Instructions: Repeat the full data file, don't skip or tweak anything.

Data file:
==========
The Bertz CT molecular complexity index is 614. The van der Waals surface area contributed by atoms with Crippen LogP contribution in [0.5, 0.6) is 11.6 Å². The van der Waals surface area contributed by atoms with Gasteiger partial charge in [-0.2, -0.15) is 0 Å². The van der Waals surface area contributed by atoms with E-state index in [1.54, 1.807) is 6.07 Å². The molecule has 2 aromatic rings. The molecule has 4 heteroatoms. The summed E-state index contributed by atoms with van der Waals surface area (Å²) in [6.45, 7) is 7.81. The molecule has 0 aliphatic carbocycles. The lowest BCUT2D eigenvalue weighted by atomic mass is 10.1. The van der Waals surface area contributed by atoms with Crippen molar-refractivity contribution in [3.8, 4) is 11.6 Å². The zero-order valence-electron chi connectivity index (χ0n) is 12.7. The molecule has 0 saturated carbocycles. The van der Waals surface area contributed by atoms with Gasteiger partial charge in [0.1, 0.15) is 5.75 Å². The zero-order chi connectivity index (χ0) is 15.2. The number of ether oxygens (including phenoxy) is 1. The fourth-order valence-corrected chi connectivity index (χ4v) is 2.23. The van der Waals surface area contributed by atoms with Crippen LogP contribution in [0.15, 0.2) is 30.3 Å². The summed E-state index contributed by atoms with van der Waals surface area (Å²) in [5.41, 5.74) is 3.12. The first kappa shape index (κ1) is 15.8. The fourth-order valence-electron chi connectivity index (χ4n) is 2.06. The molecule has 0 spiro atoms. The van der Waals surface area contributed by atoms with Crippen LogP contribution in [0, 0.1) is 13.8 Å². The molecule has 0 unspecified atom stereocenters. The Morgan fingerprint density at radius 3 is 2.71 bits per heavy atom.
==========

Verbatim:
The Bertz CT molecular complexity index is 614. The van der Waals surface area contributed by atoms with Crippen LogP contribution in [0.5, 0.6) is 11.6 Å². The van der Waals surface area contributed by atoms with Gasteiger partial charge in [-0.2, -0.15) is 0 Å². The van der Waals surface area contributed by atoms with E-state index in [1.54, 1.807) is 6.07 Å². The molecule has 2 aromatic rings. The molecule has 4 heteroatoms. The summed E-state index contributed by atoms with van der Waals surface area (Å²) in [6.45, 7) is 7.81. The molecule has 0 aliphatic carbocycles. The lowest BCUT2D eigenvalue weighted by atomic mass is 10.1. The van der Waals surface area contributed by atoms with Crippen molar-refractivity contribution in [3.8, 4) is 11.6 Å². The zero-order valence-electron chi connectivity index (χ0n) is 12.7. The molecule has 0 saturated carbocycles. The van der Waals surface area contributed by atoms with Gasteiger partial charge in [0.1, 0.15) is 5.75 Å². The zero-order chi connectivity index (χ0) is 15.2. The number of ether oxygens (including phenoxy) is 1. The fourth-order valence-corrected chi connectivity index (χ4v) is 2.23. The van der Waals surface area contributed by atoms with Crippen LogP contribution in [0.15, 0.2) is 30.3 Å². The summed E-state index contributed by atoms with van der Waals surface area (Å²) in [5.41, 5.74) is 3.12. The first kappa shape index (κ1) is 15.8. The fourth-order valence-electron chi connectivity index (χ4n) is 2.06. The molecule has 0 spiro atoms. The van der Waals surface area contributed by atoms with Crippen LogP contribution in [0, 0.1) is 13.8 Å². The molecule has 0 unspecified atom stereocenters. The Morgan fingerprint density at radius 3 is 2.71 bits per heavy atom.